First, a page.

Hello again. :) Welcome to more tales of my recent trip to New Mexico, my favorite state, and my adopted home.
Usually when I get back I'm super eager to share and I get everything together right away. I kept wondering why I was putting off the trip journalling. I think maybe it's just that this trip was a healing trip for me, and the whole time I was very selfish about it. When I type that I want to erase it and make it sound less harsh, but then I remember...it's ok to be selfish sometimes. This was one of the times I needed to be. Luckily, there were some amazing people around me who made that possible.
The above picture shows my first night accomodations in New Mexico. We went to Water Canyon after our pizza dinner with Kija and set up a tent. At the time I was a bit overtired and thought "soft bed or cold ground? soft bed or cold ground?" but in the end, I'm really glad it was cold ground. I don't think there's ever a nicer way to wake up then *smelling* the morning, or feeling the sun start to warm the tent and hearing the sounds of night fade into the sounds of daytime.
Also? I may not be a morning person, but when THIS is what you see when you first wake up, you have to be in a bit of a better mood than you were before. The other thing that was nice about being here the first night was that this is a VERY familiar place for me. We went camping here with a few different groups of people, and drove up here even more. It's just a few minutes out from Socorro. It was nice to get out of the tent, breathe in the piney air, and feel just a little bit of ownership of the place.
There were groves of freshly budded cottonwoods and we played around inside Water Canyon for a little bit after breakfast.
One thing I love about travelling with Lewis is that he's an exploring type. Always willing to check out what's behind that tree or in that culvert. Always willing to make interesting trilling noises echo through the whole thing. Makes life more fun.
This was my home. I used to have dreams that perfectly recalled the shapes of all these mountains, and what it looked like in the canyons. For a long time after I moved back I would dream of driving back into Socorro, and driving out to Magdalena, and camping up in the canyon. It was really good to have that back, even for a little bit.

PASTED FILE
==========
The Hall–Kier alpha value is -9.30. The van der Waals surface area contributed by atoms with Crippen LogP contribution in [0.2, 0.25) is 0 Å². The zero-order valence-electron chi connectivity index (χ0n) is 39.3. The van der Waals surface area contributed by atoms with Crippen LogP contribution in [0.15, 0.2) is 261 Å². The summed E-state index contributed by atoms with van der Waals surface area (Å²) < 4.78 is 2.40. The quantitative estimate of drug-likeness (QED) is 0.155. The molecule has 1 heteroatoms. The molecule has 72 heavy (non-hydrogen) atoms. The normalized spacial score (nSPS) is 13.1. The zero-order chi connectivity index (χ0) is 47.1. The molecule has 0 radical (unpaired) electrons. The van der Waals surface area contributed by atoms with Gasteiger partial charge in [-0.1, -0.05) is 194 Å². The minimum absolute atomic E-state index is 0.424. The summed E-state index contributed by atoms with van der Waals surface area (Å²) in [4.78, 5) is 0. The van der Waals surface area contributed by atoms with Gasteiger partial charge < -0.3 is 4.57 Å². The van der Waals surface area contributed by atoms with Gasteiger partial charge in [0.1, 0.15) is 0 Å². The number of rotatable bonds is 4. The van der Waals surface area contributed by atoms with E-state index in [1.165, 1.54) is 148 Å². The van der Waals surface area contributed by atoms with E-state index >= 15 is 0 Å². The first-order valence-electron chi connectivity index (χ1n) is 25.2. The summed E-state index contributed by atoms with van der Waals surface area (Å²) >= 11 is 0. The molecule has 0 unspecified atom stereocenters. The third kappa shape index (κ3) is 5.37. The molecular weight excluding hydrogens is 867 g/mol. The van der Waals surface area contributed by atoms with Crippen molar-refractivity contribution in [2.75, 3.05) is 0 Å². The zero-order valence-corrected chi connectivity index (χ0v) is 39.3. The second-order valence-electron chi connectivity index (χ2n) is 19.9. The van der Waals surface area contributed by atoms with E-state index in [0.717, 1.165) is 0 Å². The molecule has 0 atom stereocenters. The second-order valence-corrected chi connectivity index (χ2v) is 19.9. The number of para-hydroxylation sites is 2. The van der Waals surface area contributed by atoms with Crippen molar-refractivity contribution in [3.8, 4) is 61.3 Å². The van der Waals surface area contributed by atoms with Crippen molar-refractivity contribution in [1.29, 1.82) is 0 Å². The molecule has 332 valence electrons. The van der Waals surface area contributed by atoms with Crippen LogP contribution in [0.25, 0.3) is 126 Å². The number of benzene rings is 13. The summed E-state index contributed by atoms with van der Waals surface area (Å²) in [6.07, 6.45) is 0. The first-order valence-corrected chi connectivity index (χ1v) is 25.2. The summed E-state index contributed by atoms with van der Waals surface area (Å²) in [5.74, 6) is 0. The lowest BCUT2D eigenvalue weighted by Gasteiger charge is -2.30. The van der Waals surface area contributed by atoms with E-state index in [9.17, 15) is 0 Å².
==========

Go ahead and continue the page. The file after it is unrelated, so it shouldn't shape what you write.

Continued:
Next on the list of "Old Haunts" was Box Canyon. I think this one's my favorite to roll around in for a few reasons: Back when I had a Jeep, we took it offroading out here, as well as Bill's Jeep quite a few times. It's a long trail, Box Canyon's nice and dramatic, and there's random cows and horses roaming. There's an old mine to explore, and it's really, really not the suburbs. Which I think was probably the first thing I loved. Being 40 miles out, no cell phone service. It's scary if you're not smart about it, but it's incredibly freeing too.
We were usually on the trail through, and not up on the sides of the Box, so this was time to get acquainted with the area in a different way.
Lewis, the fearless tour guide. Being majestic.
This here is a picture of 10 in the morning on a Friday. This is also the moment I felt the rush. I wasn't in a cubicle, I wasn't in IL at all. I forgot about the things that had made me run here, and just thought about here. Endless horizons, crazy blue skies, sun on your shoulder here. Great heights here.
Lewis and I crawled into some caves on one side of the Box that I'd never been in before. My lungs burned from "first day at altitude" problems, but I didn't care so much.
In this picture, we use Lewis to show scale. Hi Lewis, thanks for the point of reference!
Out on that horizon? Well...that's where we were headed next, after lunch.
By the way, be on the lookout, because I'm setting up Flickr sets for these entries from here on out. There's absolutely no way on Earth to fit all the gorgeous into a blog post without writing an epic. :)